All 50 state attorneys general and multiple federal agencies had joined forces last year to hammer out a pact with big mortgage servicers. Among the terms under discussion was making banks reduce struggling homeowners’ mortgage principal, accept loan-servicing standards, and pay financial penalties for “robo-signing” and related foreclosure abuses.
That looks to be dead. Instead, the Federal Reserve, Office of the Comptroller of the Currency, FDIC and other bank regulators have started signing individual “consent agreements” with Bank of America (BAC), Wells Fargo (WFC) and other large servicers.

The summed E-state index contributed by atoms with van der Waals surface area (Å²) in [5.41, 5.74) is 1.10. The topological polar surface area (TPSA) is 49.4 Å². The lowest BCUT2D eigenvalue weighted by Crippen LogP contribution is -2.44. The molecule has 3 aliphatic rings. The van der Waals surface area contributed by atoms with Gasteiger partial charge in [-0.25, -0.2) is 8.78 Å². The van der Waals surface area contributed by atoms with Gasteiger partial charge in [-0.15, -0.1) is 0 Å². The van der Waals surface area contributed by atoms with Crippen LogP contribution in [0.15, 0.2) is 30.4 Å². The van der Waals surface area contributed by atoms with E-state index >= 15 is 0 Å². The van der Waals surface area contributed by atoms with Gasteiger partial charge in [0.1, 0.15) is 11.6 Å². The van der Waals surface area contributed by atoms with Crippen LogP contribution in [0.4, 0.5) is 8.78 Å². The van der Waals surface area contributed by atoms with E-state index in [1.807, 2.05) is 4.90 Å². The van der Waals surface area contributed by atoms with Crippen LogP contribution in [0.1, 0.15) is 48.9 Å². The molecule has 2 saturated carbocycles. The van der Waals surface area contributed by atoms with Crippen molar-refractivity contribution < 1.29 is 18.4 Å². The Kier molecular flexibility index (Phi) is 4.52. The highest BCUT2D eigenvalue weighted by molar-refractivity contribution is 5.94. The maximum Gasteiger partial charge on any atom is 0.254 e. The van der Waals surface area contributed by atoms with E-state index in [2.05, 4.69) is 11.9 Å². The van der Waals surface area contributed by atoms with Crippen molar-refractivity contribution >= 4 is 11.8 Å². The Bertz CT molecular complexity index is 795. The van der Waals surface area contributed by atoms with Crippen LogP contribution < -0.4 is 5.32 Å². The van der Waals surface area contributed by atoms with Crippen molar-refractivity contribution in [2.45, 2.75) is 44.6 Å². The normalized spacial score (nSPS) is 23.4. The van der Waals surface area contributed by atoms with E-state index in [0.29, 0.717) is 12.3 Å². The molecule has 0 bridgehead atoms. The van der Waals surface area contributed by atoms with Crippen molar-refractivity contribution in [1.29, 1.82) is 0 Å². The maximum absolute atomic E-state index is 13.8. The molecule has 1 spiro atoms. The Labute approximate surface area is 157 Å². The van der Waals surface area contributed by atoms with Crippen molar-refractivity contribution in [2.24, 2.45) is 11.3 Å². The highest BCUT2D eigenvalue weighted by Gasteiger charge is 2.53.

Legal experts who have reviewed the government’s agreement (which you can review here) describe it as exceptionally weak. Banks aren’t forced to cut loan balances or pay a fine. They also don’t have to admit any wrongdoing in connection with the robo-signing scandal. Rather, banks are simply required to tighten their internal loan modification and foreclosure processes. Said Georgetown University law professor Adam Levitin, a noted housing finance expert:
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